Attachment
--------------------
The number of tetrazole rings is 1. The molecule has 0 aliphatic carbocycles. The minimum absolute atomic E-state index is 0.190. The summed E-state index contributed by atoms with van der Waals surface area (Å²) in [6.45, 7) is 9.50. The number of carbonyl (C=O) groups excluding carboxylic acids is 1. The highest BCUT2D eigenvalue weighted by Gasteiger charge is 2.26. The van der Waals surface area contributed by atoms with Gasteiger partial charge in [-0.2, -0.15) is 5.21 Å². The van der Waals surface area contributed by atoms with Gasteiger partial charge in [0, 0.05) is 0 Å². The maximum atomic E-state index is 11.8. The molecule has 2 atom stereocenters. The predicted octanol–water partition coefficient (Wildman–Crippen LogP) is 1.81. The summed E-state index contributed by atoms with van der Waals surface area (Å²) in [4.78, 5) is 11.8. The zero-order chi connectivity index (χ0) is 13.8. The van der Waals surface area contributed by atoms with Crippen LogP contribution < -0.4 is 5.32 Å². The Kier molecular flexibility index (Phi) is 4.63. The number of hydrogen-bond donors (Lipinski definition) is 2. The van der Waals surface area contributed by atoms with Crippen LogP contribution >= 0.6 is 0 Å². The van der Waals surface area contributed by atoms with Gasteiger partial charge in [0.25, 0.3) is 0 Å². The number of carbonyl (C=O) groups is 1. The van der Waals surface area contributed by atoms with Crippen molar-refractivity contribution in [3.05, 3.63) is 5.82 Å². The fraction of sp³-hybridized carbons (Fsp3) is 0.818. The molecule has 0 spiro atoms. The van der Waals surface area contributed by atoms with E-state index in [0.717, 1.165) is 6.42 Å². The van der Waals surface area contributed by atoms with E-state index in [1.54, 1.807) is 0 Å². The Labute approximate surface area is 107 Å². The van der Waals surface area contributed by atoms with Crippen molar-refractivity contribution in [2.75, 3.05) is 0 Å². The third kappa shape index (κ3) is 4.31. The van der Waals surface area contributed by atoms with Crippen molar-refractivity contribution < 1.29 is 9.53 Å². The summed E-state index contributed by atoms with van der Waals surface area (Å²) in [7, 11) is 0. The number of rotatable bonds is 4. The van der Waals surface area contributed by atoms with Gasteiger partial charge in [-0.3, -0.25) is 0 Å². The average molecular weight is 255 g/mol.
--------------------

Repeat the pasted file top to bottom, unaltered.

The number of tetrazole rings is 1. The molecule has 0 aliphatic carbocycles. The minimum absolute atomic E-state index is 0.190. The summed E-state index contributed by atoms with van der Waals surface area (Å²) in [6.45, 7) is 9.50. The number of carbonyl (C=O) groups excluding carboxylic acids is 1. The highest BCUT2D eigenvalue weighted by Gasteiger charge is 2.26. The van der Waals surface area contributed by atoms with Gasteiger partial charge in [-0.2, -0.15) is 5.21 Å². The van der Waals surface area contributed by atoms with Gasteiger partial charge in [0, 0.05) is 0 Å². The maximum atomic E-state index is 11.8. The molecule has 2 atom stereocenters. The predicted octanol–water partition coefficient (Wildman–Crippen LogP) is 1.81. The summed E-state index contributed by atoms with van der Waals surface area (Å²) in [4.78, 5) is 11.8. The zero-order chi connectivity index (χ0) is 13.8. The van der Waals surface area contributed by atoms with Crippen LogP contribution < -0.4 is 5.32 Å². The Kier molecular flexibility index (Phi) is 4.63. The number of hydrogen-bond donors (Lipinski definition) is 2. The van der Waals surface area contributed by atoms with Crippen LogP contribution >= 0.6 is 0 Å². The van der Waals surface area contributed by atoms with Gasteiger partial charge in [0.25, 0.3) is 0 Å². The number of carbonyl (C=O) groups is 1. The van der Waals surface area contributed by atoms with Crippen molar-refractivity contribution in [3.05, 3.63) is 5.82 Å². The fraction of sp³-hybridized carbons (Fsp3) is 0.818. The molecule has 0 spiro atoms. The van der Waals surface area contributed by atoms with E-state index in [0.717, 1.165) is 6.42 Å². The van der Waals surface area contributed by atoms with E-state index in [1.54, 1.807) is 0 Å². The Labute approximate surface area is 107 Å². The van der Waals surface area contributed by atoms with Crippen molar-refractivity contribution in [2.75, 3.05) is 0 Å². The third kappa shape index (κ3) is 4.31. The van der Waals surface area contributed by atoms with Crippen molar-refractivity contribution < 1.29 is 9.53 Å². The summed E-state index contributed by atoms with van der Waals surface area (Å²) in [7, 11) is 0. The number of rotatable bonds is 4. The van der Waals surface area contributed by atoms with Gasteiger partial charge in [-0.3, -0.25) is 0 Å². The average molecular weight is 255 g/mol.